Recently in class, I asked my students to discuss, analyze, and write about what they felt were the top 4 historical events (out of 15) that helped lead toward the Civil War. Of course, many students tried to get me to reveal my top 4 choices...I resisted the temptation to tell them my list (before the test) because I didn't want to influence their choices.
Here are my Top 4:
|Signing of The Declaration of Independence|
(minus the Slavery Clause)
1. July 4, 1776:The Founding Fathers did not eliminate slavery when they had a chance.
I believe Thomas Paine (and not Thomas Jefferson) may have written the famously omitted Slavery Clause:
He [King George III] has waged cruel War against human Nature itself, violating its most Sacred Right of Life & Liberty in the Persons of a distant People who never offended him, captivating & carrying them into Slavery in another Hemisphere, or to incur miserable death in their Transportation thither. This piratical Warfare, the opprobrium of infidel Powers, is the Warfare of the Christian King of Great Britain. He has prostituted his Negative for Suppressing every legislative Attempt to prohibit or to restrain this execrable Commerce, determining to keep open a market where MEN should be bought & sold, and that this Assemblage of Horrors might want no Fact of distinguished Die, he is now exciting those very People to rise in Arms among us, and to purchase that Liberty of which he has deprived them, by murdering the people upon whom he also obtruded them; thus paying off former Crimes committed against the Liberties of one People, with Crimes which he urges them to commit against the lives of another.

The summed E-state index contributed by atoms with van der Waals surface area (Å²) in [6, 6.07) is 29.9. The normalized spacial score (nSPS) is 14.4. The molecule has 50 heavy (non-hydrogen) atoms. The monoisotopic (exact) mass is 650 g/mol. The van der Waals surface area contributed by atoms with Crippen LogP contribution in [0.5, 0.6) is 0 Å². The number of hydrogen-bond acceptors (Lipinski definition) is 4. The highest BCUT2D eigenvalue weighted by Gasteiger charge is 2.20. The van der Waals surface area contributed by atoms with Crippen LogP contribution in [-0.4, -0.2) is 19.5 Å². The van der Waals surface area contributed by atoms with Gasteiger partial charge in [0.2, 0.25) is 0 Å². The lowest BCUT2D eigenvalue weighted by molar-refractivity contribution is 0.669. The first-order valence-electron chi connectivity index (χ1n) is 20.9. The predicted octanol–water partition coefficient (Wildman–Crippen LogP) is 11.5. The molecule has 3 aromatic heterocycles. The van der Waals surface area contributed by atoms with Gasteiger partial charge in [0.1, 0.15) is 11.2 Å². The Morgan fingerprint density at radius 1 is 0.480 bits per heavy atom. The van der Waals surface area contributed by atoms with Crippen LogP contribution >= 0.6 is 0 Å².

|Battle of Chapultepec|
|My student's awesome John Brown artwork|
4. The 1860 Election of Abraham Lincoln: The election of Abraham Lincoln (he was not on a single southern ballot...only 40% of the popular vote) served as the immediate catalyst for the outbreak of the American Civil War. Before Lincoln was inaugurated, seven Southern states seceded and formed the Confederate States of America...leading to the bombardment of Ft. Sumter on April 12, 1861.